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Idiosyncratic shocks and the role of granularity in business cycle

Tatsuro Senga () and Iacopo Varotto
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Iacopo Varotto: Queen Mary University of London

No 1012, 2018 Meeting Papers from Society for Economic Dynamics

Abstract: Idiosyncratic shocks faced by large firms in the U.S. appears to be volatile. Such idiosyncratic shocks may not average out in the cross-section and thus can even generate aggregate fluctuations. In this paper, we first construct a panel of US firms using data from Compustat and show a set of stylized facts about cross-sectional and cyclical features of idiosyncratic shocks faced by large firms. Our panel data reveals that the mean and kurtosis of idiosyncratic shocks decrease with firm size, while the standard deviation and skewness increase with firm size. In particular, the distribution of idiosyncratic shocks faced by the largest firms has a negative mean and positive skew. We also show that the mean of idiosyncratic shocks faced by the largest firms is significantly countercyclical. To examine the quantitative importance of such features of idiosyncratic shocks faced by large firms, we then develop an equilibrium business cycle model wherein idiosyncratic shocks can alone alter the shape of the distribution of firms and thus can drive aggregate fluctuations. We develop a general framework to study such models, wherein the law of large number does not hold and the distribution of firms over productivities becomes a random object, rendering infeasible the use of a standard numerical method. The flexibility of this new approach allows us to isolate the two channels through which the idiosyncratic movements of the firms generate aggregate volatility: average productivity and dynamic inefficiency. In addition we quantify the relative importance of the shocks to large firms in driving the cycle. The model is estimated to match micro-level moments of firm size distribution and idiosyncratic shocks, together with standard macro moments. Consistent with existing studies, our results show that idiosyncratic shocks are a quantitatively important micro-origin of aggregate fluctuations, accounting for 25 percent of output volatility relative to the data. Large firm movements account for 11 percent of aggregate volatility, wherein 63 percent reflects dynamic inefficiency channel.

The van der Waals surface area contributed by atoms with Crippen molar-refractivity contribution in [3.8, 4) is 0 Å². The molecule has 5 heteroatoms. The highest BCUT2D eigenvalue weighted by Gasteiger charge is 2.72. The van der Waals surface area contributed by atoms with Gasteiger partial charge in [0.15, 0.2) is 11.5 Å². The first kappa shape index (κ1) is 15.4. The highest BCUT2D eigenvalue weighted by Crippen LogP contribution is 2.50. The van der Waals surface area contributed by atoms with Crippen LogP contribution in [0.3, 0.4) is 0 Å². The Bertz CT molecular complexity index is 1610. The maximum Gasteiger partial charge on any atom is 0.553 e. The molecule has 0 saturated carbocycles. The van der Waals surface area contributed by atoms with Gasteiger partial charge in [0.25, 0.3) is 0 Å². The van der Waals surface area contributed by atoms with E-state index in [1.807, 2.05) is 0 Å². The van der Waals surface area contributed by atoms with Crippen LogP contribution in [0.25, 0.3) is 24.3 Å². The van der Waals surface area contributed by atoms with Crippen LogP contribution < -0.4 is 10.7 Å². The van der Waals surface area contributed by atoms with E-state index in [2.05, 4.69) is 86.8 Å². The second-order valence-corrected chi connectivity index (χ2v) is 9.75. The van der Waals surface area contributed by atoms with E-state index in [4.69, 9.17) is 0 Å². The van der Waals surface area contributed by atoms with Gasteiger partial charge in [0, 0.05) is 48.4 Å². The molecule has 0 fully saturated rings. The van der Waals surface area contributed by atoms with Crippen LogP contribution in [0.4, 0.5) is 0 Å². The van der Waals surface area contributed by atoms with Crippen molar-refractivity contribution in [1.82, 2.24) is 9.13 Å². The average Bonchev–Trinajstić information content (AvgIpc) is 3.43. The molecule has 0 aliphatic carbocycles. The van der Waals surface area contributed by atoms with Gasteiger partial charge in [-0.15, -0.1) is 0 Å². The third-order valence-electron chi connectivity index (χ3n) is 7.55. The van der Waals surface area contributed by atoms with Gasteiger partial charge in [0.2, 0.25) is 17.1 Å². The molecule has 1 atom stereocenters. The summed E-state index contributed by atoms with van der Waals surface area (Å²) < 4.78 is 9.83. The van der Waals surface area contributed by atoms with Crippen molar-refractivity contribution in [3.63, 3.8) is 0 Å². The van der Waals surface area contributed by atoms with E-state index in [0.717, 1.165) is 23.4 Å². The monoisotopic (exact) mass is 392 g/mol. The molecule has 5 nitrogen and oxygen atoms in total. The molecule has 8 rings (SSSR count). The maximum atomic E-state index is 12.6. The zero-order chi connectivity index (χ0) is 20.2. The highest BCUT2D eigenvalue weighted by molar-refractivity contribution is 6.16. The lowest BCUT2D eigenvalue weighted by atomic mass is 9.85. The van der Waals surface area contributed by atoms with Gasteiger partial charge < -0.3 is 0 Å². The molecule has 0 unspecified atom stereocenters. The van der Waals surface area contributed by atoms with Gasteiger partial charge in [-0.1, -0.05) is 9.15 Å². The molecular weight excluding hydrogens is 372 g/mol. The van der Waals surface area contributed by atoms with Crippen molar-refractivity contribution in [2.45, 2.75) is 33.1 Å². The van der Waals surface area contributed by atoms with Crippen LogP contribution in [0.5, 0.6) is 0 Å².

New Economics Papers: this item is included in nep-bec, nep-dge and nep-mac
Date: 2018
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